When Henry VIII died, Palmer had secured a reputation for unbounded courage. Though he hated Somerset, he was at first a member of his party, and was told off for service on the border. In 1548 he several times distinguished himself by bringing provisions into Haddington; but, having command of the lances in an expedition from Berwick, his ‘sellfwyll and glorie in that joorney dyd cast awaye the whoalle power, for they were all overthrowen.’ He seems none the less to have continued to hold his appointments at Calais. On 11 June 1550 he was sent with Sir Richard Lee to view the forts on the Scottish border, and provide for their repair.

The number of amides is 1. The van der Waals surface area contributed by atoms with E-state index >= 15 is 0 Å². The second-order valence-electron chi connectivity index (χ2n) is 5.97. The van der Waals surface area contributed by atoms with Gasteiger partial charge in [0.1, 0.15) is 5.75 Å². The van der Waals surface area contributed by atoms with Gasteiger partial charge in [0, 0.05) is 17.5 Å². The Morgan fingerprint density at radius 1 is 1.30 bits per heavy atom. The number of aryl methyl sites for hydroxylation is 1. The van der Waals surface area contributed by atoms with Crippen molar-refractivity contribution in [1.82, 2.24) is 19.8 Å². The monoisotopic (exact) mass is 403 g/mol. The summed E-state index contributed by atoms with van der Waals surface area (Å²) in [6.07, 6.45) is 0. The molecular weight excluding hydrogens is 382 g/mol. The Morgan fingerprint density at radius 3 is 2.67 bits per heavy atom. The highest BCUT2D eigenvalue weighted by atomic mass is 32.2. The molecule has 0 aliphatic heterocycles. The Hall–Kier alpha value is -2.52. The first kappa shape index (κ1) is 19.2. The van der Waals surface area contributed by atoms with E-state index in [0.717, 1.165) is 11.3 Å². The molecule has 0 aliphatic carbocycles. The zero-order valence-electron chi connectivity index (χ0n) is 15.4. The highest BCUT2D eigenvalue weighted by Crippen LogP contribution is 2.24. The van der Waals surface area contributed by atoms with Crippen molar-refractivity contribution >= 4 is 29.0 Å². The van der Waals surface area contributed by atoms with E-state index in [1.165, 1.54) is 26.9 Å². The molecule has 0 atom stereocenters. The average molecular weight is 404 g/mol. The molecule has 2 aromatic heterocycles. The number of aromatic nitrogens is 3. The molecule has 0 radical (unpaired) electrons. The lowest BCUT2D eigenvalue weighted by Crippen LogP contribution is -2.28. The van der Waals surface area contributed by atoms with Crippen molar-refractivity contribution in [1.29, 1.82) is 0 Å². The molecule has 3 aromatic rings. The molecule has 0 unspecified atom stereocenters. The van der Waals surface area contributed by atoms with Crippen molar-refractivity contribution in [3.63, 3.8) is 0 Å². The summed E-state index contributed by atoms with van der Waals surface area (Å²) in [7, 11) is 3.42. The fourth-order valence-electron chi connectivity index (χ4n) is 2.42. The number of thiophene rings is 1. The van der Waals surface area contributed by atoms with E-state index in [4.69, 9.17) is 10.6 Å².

Palmer, on 7 Oct. 1551, was the first to disclose Somerset's treason, the declaration being made in Warwick's garden (cf. Dixon, Hist. of the Church of England, ii. 393, 397–398). He had evidently hoped to rise with Northumberland; having secured several monastic grants, he was building himself a house in the Strand. On 18 Feb. 1551–2 he had a pardon for all treasons, doubtless to clear him from all suspicion as a former follower of Somerset; and on 3 March following he was appointed a commissioner for the division of the debatable land on the borders. He was an adherent of Lady Jane Grey, and had been too prominent to escape when Northumberland fell. He was sent to the Tower on 25 July 1553, arraigned and condemned on 19 Aug., and brought out for execution on 22 Aug., with Sir John Gates, the Duke of Northumberland, and others. He had heard mass before execution, and taken the sacrament in one kind; but when he came on the scaffold, covered with the blood of those who had just been beheaded, he made a manly speech, in which he said that he died a protestant.